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Review: Makers by Cory Doctorow

I loved this book.
Forget my review and go get it now, it’s wonderful. If you don’t have the scratch right now, that’s ok:  Cory Doctorow walks the talk and has published his book under a creative commons license.  You can get “Makers” for free at his site as a pdf, as html, ePub, or as an audiobook.  Just go get it and read it. Why?
The characters felt right and true and good and wonderful, like people you’ve always wanted to be friends with.  It’s the story of people playing around and doing the creative work that felt right to them, pushing to stay free and work on beautiful things.  Their hard work takes a damn beating from the world around them and they rise up after that beating.

I was sad closing it, because I wanted more from them, more for them, and another thing…

I always wanted to be Perry, but I looked in that book and I’m Sammy.

Review: Where Men Win Glory

I’ve finished Jon Krakauer’s “Where Men Win Glory: The Oddysey of Pat Tillman” in the air above the middle of America and I’m furious.  This story begins with the hero dying and it ends with his betrayal by the people who promised us all they would put our interests above theirs.
Krakauer builds a sculpture out of words, and it is an angry art.  In a flat, journalistic style he begins with the creation of Pat Tillman, the birth of the Taliban, and the disturbing story of their meeting in the Graveyard of Empires called Afghanistan.   Instead of the hero meeting his enemy and vanquishing or being vanquished, he is destroyed by the common fuckups of scores of lesser men. He is part of a string of other common tragedies and Krakauer pulls together the infuriating betrayal of Jessica Lynch, Pat Tillman and scores of other men and women of the US Armed Forces by their leadership, carving a bleak relief of giants mired up to their knees in a vast, broken septic system.
The horrible coverup of his death is a crime that’s gone unpunished, and it’s only come to light because Tillman was a famous football player.  Joe and Jane Smith get no such scrutiny, and fall into the trash heap of history.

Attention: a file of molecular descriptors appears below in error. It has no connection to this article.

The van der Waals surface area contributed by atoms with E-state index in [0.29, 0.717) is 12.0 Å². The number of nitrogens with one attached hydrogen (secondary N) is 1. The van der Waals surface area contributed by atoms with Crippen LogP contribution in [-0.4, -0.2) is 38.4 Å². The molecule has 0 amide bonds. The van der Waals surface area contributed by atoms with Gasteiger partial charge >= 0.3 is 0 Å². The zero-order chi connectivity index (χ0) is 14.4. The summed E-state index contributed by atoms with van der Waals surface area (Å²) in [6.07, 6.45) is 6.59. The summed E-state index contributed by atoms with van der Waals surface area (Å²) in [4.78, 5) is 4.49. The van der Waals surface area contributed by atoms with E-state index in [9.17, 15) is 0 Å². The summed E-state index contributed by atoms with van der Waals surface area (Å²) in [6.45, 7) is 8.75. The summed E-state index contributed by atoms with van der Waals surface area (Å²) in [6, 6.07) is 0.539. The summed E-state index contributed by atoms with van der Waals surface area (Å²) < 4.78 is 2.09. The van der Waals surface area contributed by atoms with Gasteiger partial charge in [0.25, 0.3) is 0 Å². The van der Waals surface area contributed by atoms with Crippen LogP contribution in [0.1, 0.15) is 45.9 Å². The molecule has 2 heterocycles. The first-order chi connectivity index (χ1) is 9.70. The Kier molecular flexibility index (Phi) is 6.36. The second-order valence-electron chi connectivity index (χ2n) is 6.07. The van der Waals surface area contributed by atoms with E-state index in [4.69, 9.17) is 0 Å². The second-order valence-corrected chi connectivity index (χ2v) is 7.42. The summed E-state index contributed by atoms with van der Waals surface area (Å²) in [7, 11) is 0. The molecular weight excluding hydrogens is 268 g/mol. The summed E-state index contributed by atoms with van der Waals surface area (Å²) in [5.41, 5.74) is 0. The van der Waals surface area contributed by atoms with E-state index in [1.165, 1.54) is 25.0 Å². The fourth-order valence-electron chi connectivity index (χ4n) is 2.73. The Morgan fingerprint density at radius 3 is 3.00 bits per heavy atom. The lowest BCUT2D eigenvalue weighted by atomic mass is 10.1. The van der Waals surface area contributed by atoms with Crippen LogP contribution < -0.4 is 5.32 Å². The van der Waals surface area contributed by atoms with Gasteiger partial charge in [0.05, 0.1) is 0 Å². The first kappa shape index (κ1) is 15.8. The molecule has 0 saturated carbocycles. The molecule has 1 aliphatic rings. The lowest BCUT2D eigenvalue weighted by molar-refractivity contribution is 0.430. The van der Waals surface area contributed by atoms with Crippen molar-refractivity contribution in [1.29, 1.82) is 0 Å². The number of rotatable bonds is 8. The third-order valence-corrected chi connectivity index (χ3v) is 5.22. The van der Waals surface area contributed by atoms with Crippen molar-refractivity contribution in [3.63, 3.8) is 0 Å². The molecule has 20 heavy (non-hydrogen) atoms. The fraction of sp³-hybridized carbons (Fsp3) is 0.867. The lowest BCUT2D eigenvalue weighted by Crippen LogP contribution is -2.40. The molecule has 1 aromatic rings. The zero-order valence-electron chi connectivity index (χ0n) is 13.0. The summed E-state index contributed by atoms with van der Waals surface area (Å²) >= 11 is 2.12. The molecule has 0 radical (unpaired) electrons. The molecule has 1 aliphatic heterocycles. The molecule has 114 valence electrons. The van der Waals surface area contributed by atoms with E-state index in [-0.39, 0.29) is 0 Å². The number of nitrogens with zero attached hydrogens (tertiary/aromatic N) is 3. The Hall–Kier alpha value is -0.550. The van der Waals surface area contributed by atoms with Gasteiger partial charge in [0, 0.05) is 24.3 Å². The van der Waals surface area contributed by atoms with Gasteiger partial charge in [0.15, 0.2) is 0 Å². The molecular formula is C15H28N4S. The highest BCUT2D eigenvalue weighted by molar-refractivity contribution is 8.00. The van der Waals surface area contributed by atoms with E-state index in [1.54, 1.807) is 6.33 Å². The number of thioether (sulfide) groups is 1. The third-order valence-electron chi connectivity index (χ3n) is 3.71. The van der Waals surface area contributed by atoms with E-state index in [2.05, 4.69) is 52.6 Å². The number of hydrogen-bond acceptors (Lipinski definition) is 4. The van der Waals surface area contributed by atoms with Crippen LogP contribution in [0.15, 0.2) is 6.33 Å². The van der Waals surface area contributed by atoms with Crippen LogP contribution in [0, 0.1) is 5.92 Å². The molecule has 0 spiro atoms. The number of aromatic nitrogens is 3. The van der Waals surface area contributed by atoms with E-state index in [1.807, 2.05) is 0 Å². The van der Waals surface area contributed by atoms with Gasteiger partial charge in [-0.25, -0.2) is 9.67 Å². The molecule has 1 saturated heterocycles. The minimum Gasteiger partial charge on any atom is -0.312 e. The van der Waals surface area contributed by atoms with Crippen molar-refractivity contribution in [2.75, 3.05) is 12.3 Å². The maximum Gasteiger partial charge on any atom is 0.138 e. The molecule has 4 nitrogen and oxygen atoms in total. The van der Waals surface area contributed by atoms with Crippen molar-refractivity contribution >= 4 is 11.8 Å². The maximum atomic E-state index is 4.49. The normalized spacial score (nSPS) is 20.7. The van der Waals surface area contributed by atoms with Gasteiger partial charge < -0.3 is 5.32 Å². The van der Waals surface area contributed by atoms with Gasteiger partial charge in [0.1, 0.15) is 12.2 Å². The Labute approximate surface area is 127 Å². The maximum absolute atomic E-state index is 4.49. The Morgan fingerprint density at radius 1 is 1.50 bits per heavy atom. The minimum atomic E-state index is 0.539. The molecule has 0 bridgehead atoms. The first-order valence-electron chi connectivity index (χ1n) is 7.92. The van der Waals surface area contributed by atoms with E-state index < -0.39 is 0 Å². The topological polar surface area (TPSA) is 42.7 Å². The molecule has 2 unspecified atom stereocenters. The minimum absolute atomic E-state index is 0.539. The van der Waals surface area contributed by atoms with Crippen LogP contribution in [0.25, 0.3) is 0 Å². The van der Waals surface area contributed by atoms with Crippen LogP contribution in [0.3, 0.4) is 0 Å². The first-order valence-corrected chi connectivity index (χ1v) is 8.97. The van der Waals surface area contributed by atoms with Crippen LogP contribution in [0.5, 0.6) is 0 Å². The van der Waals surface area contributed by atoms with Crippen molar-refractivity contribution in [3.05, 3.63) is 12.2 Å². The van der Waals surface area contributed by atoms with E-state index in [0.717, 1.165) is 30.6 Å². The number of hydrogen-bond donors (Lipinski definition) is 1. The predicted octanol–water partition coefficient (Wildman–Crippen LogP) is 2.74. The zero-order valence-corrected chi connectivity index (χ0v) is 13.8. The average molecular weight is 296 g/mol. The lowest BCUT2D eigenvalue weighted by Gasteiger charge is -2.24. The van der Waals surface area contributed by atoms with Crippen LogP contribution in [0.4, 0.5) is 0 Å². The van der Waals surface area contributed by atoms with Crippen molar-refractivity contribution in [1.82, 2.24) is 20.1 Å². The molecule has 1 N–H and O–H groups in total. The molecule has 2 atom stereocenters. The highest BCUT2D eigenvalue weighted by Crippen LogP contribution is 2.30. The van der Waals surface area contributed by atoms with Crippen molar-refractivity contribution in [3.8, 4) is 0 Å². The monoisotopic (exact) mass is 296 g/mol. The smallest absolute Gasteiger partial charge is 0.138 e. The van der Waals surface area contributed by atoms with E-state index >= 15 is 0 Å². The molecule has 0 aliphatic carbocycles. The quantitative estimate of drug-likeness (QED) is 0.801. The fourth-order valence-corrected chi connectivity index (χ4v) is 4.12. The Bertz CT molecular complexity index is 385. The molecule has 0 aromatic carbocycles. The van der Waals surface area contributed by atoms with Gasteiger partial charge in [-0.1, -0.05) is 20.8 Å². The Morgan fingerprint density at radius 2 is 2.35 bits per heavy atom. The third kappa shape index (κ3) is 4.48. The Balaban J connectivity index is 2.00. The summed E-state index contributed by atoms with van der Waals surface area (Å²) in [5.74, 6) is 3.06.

If you care about honor, this is a good book. If you care about truth or valor, this is a good book.  It’s well written, with a slow, burning build up that leads to an ashfield.  Because this is a story about real life, the villains are not caught, the hero isn’t crowned and the story doesn’t end at the climax.  If you’ve got friends in the US Armed Forces, please make sure that they read this.  When we send our heroes to war we know that they might die, but we don’t expect that they will be used so cheaply and with so little respect.

The Nanny State

My coworkers were chortling behind me about some hilarious commercials.

I couldn’t help but remember that once upon a time seat belts were after-market add-ons. When the legislation came out requiring them in cars, the same kind of folks were saying the same sort of things. Security and Liberty are always a balancing act – you can’t ever trump one with the other.

How to Deal With An Irate Person

I’m working on getting my team to have a sane support rotation so that folks can spend most of their time on development instead of constantly switching between tasks. It’s good because I’ll get more opportunities to do work. I’m thinking about sending tips like this: “How to Deal With An Irate Person” out to folks. I’m pretty good at handling people on the phone in tense situations, and it might help folks who don’t come by that naturally.

On the other hand, it might look a little preachy.


Moves moves moves

I’ve switched roles within my group – now I’m working on a new real-time application. I’ve also moved up a floor. I miss my old seat, pictured empty below in Tim’s post.

On the other hand, the new floor has a blender. Smoothies ahoy!